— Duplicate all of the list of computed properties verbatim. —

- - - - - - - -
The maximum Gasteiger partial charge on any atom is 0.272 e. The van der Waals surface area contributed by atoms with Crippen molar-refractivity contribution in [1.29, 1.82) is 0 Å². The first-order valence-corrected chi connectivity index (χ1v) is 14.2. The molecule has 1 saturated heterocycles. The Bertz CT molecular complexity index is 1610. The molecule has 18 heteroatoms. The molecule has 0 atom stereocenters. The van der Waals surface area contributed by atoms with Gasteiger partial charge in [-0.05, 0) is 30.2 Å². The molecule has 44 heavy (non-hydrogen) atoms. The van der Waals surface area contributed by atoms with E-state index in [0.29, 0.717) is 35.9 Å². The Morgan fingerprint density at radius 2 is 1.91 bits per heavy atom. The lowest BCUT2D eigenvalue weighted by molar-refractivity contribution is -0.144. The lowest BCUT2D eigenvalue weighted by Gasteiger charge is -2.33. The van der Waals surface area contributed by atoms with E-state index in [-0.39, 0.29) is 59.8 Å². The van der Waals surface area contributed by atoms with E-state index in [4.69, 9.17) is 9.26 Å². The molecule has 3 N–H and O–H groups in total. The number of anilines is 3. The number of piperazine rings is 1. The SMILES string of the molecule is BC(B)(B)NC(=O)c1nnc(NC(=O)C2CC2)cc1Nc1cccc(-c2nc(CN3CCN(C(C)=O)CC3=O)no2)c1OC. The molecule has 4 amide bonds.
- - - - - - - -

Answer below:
The maximum Gasteiger partial charge on any atom is 0.272 e. The van der Waals surface area contributed by atoms with Crippen molar-refractivity contribution in [1.29, 1.82) is 0 Å². The first-order valence-corrected chi connectivity index (χ1v) is 14.2. The molecule has 1 saturated heterocycles. The Bertz CT molecular complexity index is 1610. The molecule has 18 heteroatoms. The molecule has 0 atom stereocenters. The van der Waals surface area contributed by atoms with Gasteiger partial charge in [-0.05, 0) is 30.2 Å². The molecule has 44 heavy (non-hydrogen) atoms. The van der Waals surface area contributed by atoms with E-state index in [0.29, 0.717) is 35.9 Å². The Morgan fingerprint density at radius 2 is 1.91 bits per heavy atom. The lowest BCUT2D eigenvalue weighted by molar-refractivity contribution is -0.144. The lowest BCUT2D eigenvalue weighted by Gasteiger charge is -2.33. The van der Waals surface area contributed by atoms with E-state index in [-0.39, 0.29) is 59.8 Å². The van der Waals surface area contributed by atoms with E-state index in [4.69, 9.17) is 9.26 Å². The molecule has 3 N–H and O–H groups in total. The number of anilines is 3. The number of piperazine rings is 1. The SMILES string of the molecule is BC(B)(B)NC(=O)c1nnc(NC(=O)C2CC2)cc1Nc1cccc(-c2nc(CN3CCN(C(C)=O)CC3=O)no2)c1OC. The molecule has 4 amide bonds.